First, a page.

Finally, always remember that the mobile Web and "app" landscape is not your father's Internet, says Pam Dixon, ­executive director of World Privacy Forum in San Diego, a n­onprofit public interest research group that focuses on privacy research, analysis, and consumer education.

Conducting a thorough technical review and risk audit of these new technologies before implementation is important, she says. Assessments must include how and when patients and/or employees will use the technology.

Many healthcare providers are considering developing or using apps, especially for tablets and iPhone® ­devices. "I've seen everything from single apps like iPhone ­glucometers to providers handing out tablets for full 'clinic in hand' programs," Dixon says.

A healthcare provider that is developing its own app or mobile clinic tablet must ensure that its development team consults legal, privacy, and compliance counsel to anticipate and prevent future problems. "­Compliance always needs to win, and developers need to really u­nderstand that," Dixon says.


Integrity of PHI at ABC Organization

The HIPAA Security Rule calls for data integrity measures ­under the Technical Safeguards section of the rule. These are:

1.A required integrity standard [164.312(a)(1)] with an ­underlying, addressable implementation specification ­calling for mechanisms to ensure the integrity of an ­organization's electronic PHI (presumably at rest).

2.An addressable implementation specification under the Transmission Security standard [164.312(e)(1)] calling for mechanisms to ensure integrity of ePHI in transit.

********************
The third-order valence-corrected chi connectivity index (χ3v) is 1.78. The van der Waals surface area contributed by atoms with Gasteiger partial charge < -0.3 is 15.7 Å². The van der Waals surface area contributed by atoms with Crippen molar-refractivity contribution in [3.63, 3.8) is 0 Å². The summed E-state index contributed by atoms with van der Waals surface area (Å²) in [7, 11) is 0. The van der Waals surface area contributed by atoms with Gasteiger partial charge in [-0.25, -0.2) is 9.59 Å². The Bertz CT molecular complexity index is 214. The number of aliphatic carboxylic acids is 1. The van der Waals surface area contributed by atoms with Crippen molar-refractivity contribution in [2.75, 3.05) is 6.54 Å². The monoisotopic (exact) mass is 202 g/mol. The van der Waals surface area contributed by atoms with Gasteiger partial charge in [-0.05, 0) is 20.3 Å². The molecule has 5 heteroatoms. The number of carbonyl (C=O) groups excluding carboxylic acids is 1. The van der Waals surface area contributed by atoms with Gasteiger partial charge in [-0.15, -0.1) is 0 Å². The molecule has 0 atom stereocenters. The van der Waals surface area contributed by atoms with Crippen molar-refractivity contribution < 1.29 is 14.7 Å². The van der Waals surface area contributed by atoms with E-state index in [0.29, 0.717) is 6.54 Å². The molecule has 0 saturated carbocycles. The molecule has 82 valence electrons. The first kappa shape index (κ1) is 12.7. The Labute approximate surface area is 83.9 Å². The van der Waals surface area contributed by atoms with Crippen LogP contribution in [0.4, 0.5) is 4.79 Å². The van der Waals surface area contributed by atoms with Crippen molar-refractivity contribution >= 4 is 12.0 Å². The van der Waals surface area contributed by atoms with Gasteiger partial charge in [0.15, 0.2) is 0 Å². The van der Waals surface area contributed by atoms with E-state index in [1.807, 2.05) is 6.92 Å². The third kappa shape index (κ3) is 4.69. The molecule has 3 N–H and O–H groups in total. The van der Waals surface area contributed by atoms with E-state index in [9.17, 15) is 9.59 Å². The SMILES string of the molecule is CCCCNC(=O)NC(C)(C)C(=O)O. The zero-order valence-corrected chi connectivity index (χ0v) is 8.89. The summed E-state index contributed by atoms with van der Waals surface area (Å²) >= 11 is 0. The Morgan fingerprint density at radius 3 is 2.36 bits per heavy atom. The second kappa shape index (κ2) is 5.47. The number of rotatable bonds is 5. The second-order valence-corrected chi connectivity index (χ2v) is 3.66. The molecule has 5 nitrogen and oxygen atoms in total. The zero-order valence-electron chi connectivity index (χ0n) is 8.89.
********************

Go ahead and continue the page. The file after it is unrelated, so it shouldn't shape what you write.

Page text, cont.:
Since integrity is one of the three major principles of i­nformation security, along with confidentiality and ­availability, it is obvious that a covered entity's information ­security program must take steps to ensure the integrity of ­protected information.

This organization complies with HIPAA's integrity requirements through a variety of mechanisms.


Administrative mechanisms

All users with access to ePHI are required to be ­formally authorized for such access, and only when required for ­performance of one's job. (See policy XXX, procedure YYY, and form ZZZ.)

Access is granted at the minimum necessary level for job performance. For example, front desk users who do not need access to clinical data do not receive clinical ­data ­access (within the technical capabilities of the system). And users needing inquiry access only do not receive update ­capability. (See policy XXX.)

All users with access to ePHI are issued unique ­user IDs so that activity can be traced back to an individual. (See policy XXX.)

User access to ePHI requires user authentication, such as passwords, meeting organization standards. (See policy XXX and Password Standards.)